Bibliography: Misinformation (page 15 of 30)

This annotated bibliography is compiled and customized for the Alternative Facts website.  Some of the authors featured on this page include Daniel B. Wright, LaVera Rose, Naomi Caldwell, Jack Dale, Philip E. Kovacs, Barbara Landis, Deborah Miranda, Debbie Rese, Bruce McMillan, and Robert B. Frary.

Atleo, Marlene; Caldwell, Naomi; Landis, Barbara; Mendoza, Jean; Miranda, Deborah; Rese, Debbie; Rose, LaVera; Slapin, Beverly; Smith, Cynthia (1999). A Critical Review of Ann Rinaldi's "My Heart Is on the Ground": The Diary of Nannie Little Rose, a Sioux Girl, Multicultural Education. This collaborative review finds much to criticize in this fictional portrayal of the experiences of a young girl at the Carlisle Indian School, including a lack of clarity about the fictional nature of the story. Stereotyping and historical inaccuracies make this book add to the great body of misinformation about Native-American life in the United States and Canada. Descriptors: American Indian Education, American Indians, Childrens Literature, Elementary Education

Bowd, Alan D. (1978). Eight Prevalent Myths About Indian Education, Education Canada. There are numerous examples of misinformation which are often taken for granted by individuals involved in the education of Indian children. Lists the author's perception of eight of the most prevalent general myths. Descriptors: American Indian Culture, American Indian Education, American Indians, Cultural Differences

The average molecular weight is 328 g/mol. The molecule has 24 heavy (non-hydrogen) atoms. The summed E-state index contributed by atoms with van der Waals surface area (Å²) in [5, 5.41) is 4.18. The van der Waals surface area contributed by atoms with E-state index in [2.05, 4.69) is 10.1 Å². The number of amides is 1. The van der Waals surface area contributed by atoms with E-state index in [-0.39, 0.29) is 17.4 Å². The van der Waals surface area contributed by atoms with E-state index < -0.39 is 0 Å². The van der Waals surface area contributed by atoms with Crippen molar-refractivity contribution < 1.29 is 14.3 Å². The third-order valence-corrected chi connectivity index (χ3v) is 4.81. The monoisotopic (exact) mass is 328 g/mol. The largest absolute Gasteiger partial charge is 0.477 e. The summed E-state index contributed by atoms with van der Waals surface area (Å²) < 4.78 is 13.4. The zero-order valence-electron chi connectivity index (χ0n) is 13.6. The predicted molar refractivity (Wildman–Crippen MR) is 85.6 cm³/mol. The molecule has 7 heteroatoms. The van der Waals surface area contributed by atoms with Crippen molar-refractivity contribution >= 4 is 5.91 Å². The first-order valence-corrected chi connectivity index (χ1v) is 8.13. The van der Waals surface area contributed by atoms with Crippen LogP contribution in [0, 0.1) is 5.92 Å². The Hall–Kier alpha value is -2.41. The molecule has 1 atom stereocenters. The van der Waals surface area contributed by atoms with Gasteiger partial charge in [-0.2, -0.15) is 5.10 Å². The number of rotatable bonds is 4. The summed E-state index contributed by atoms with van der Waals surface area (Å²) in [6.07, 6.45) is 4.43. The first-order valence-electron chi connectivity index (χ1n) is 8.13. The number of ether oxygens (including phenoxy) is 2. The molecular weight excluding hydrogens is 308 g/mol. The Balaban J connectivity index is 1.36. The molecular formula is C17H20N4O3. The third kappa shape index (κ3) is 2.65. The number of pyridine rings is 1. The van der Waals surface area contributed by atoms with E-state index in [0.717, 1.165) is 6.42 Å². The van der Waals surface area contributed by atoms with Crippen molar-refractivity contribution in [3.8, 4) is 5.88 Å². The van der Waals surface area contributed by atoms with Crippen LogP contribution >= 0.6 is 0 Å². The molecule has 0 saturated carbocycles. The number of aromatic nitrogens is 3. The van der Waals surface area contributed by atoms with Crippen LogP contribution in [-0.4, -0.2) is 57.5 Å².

Wright, Daniel B.; Loftus, Elizabeth F. (1998). How Misinformation Alters Memories, Journal of Experimental Child Psychology. Notes that a multitude of studies have demonstrated that misleading postevent information affects people's memories. Contents that the fuzzy-trace theory is a positive step toward understanding the malleability of memory. Discusses fuzzy-trace theory in terms of three primary areas of study: altered response format, maximized misinformation effects, and quality of resulting misinformed memories. Descriptors: Children, Cognitive Development, Evaluative Thinking, Mathematical Models

Toby, Sidney (1997). Chemistry in the Public Domain: A Plethora of Misinformation–or, Don't Believe Everything You Read in the Newspapers!, Journal of Chemical Education. Presents examples of various kinds of chemical misinformation culled from newspapers and magazines. Excerpts vary from the comic to the tragic–some errors are conceptual and others are quantitative. Appropriate questions and answers are included. Descriptors: Chemistry, Higher Education, Misconceptions, Newspapers

Bilmes, Jack (1975). Misinformation and Ambiguity in Verbal Interaction: A Northern Thai Example, Linguistics. Misinformation and ambiguity as features of social communication in Northern Thai villages are examined. The questions of how well Northern Thai villagers understand each others' verbal communications, and how accurate their statements actually are, are considered.   [More]  Descriptors: Ambiguity, Dialect Studies, Mutual Intelligibility, Regional Dialects